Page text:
Former Levellers guitarist uses performance to chart personal experiences of epilepsy

When Alan D Miles was diagnosed with epilepsy in his early 40s, his life changed in an instant. A former guitarist with The Levellers, who helped write the chart-topping band’s first two albums, he had always considered himself to be something of a free spirit and definitely anti-authoritarian.

Out of the blue, his life had a controlling factor over which he had no influence – one which not only impinged on his personal sense of freedom but threatened to take away his positive outlook on life and change him as a person.

Several years later, he is slowly regaining some element of control. But the memories of his journey with epilepsy are vivid, and he will be charting them through Resounding Seizures, part of the Peninsula Arts Contemporary Music Festival, taking place at the University of Plymouth from March 2-4, 2018.

Alan has recently completed a masters degree in Computer Music with the University’s Interdisciplinary Centre for Computer Music Research (ICCMR), and his performance is designed to take audiences through the experiences of life with the condition.

“For me, epilepsy came late in life and out of the blue – there was no obvious cause and no history of it in my family,” says Alan. “I woke up in the middle of the night with paramedics in my room and was taken to hospital for tests. Two weeks later, the exact same thing happened with the same paramedics. It was after that I was diagnosed with Temporal Lobe Epilepsy and began to try and manage it with medication.
"In the early days though, I felt alone. I had to stop driving, and it was almost a year before I felt able to go out of the house and start to meet friends again.

“Experiencing seizures in public and at work is unsettling and you often have to rely on those around you for safety while epilepsy asserts its authority. It has completely changed the way I live but I am finally in a place where I haven’t had a seizure for more than a year and feel as though I am regaining control.”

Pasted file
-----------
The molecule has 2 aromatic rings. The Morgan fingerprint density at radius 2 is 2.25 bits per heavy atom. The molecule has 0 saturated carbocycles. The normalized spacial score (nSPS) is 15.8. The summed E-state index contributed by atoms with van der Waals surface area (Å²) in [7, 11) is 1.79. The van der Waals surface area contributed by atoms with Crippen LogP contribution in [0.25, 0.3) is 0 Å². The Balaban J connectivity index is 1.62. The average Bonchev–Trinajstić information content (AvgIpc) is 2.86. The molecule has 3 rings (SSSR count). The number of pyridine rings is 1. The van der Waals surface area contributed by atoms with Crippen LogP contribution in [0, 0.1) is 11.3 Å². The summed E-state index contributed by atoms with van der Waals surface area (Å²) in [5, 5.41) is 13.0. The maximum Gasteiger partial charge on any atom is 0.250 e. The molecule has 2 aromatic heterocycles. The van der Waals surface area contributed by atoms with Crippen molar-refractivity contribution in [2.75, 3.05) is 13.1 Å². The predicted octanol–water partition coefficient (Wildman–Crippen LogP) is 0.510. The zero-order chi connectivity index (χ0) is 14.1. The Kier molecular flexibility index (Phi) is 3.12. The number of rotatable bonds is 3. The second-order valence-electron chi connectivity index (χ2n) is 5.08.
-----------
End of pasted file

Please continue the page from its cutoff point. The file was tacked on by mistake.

Many of those early experiences will be built into Resounding Seizures, with Alan using Granular Synthesis to 'play' actual epilepsy seizures recorded via Electroencephalography (EEG) brain scan into music soundscapes.

But it will also aim to explore some of the condition’s darker and cloudier moments, including the feelings he goes through before, during and after a seizure, and he hopes audiences will be able to share the discomfort he can go through at those times. He says:

“Epilepsy gives you an in-between reality where sometimes you are conscious of doing things and other times you are not. Sometimes you get absolutely no warning but other times you do – sometimes the feeling is like some kind of euphoria. But then after seizures you feel exhausted, sometimes for days. I’m not saying people will get all of that, but living with epilepsy is not a comfortable experience and that definitely comes through in what I am putting together.

“Epilepsy has been explored, mainly lyrically, in pop music by bands like Joy Division and Anthony & the Johnsons but it actually lends itself really well to my kind of experimental work. It also adds historic and cultural perceptions of epilepsy and my personal story to the work, and it has become part of my own process of getting my life back on track.”

Epilepsy Action chief executive Philip Lee said:

“An epilepsy diagnosis at any age is life-changing. Alongside the physical impact of seizures, we know that loneliness is very common and can have a huge effect on someone’s mental health. It can be difficult to describe how epilepsy makes people feel, especially as everyone experiences it in different ways. Alan’s performance sounds both interesting and immersive, a great way to raise awareness of a much misunderstood condition and create a shared experience. We’re really glad to hear that exploring epilepsy creatively has been such a part of his personal progress.”

Peninsula Arts Contemporary Music Festival 2018: Decoding Life

The Decoding Life is the theme of Peninsula Arts Contemporary Music Festival (PACMF) 2018, which celebrates the internationally renowned research combining music, engineering and the life sciences developed at Plymouth University’s Interdisciplinary Centre for Computer Music Research (ICCMR).

Decoding Life proposes a weekend of musical allusions to human endeavours to understand, modify, simulate and even create life.

Interdisciplinary Centre for Computer Music Research (ICCMR)

Cutting-edge research in topics including the interface between music, computers, and the brain within a vibrant contemporary music community.

Access our well-equipped studios, open plan lab and annual research seminar series.